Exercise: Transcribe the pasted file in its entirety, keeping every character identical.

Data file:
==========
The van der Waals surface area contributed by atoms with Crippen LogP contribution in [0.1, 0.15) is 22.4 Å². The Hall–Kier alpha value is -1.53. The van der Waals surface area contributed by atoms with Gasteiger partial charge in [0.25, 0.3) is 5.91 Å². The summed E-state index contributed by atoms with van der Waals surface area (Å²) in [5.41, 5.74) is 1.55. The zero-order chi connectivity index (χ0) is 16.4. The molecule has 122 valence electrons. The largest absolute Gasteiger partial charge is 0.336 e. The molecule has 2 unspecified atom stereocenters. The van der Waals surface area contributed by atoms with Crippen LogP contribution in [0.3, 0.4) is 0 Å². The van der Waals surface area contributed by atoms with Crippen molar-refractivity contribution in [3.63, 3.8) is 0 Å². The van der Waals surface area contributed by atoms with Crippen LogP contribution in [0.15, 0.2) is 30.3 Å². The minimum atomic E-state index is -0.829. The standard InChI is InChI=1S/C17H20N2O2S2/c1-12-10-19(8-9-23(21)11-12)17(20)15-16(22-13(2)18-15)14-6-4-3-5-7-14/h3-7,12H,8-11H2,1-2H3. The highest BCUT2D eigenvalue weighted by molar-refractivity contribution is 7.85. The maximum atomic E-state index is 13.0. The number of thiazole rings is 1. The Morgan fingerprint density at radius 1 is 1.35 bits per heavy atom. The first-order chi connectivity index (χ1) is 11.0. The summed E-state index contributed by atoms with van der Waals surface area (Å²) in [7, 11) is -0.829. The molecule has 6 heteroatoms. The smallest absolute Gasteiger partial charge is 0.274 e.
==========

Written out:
The van der Waals surface area contributed by atoms with Crippen LogP contribution in [0.1, 0.15) is 22.4 Å². The Hall–Kier alpha value is -1.53. The van der Waals surface area contributed by atoms with Gasteiger partial charge in [0.25, 0.3) is 5.91 Å². The summed E-state index contributed by atoms with van der Waals surface area (Å²) in [5.41, 5.74) is 1.55. The zero-order chi connectivity index (χ0) is 16.4. The molecule has 122 valence electrons. The largest absolute Gasteiger partial charge is 0.336 e. The molecule has 2 unspecified atom stereocenters. The van der Waals surface area contributed by atoms with Crippen LogP contribution in [0.3, 0.4) is 0 Å². The van der Waals surface area contributed by atoms with Crippen molar-refractivity contribution in [3.63, 3.8) is 0 Å². The van der Waals surface area contributed by atoms with Crippen LogP contribution in [0.15, 0.2) is 30.3 Å². The minimum atomic E-state index is -0.829. The standard InChI is InChI=1S/C17H20N2O2S2/c1-12-10-19(8-9-23(21)11-12)17(20)15-16(22-13(2)18-15)14-6-4-3-5-7-14/h3-7,12H,8-11H2,1-2H3. The highest BCUT2D eigenvalue weighted by molar-refractivity contribution is 7.85. The maximum atomic E-state index is 13.0. The number of thiazole rings is 1. The Morgan fingerprint density at radius 1 is 1.35 bits per heavy atom. The first-order chi connectivity index (χ1) is 11.0. The summed E-state index contributed by atoms with van der Waals surface area (Å²) in [7, 11) is -0.829. The molecule has 6 heteroatoms. The smallest absolute Gasteiger partial charge is 0.274 e.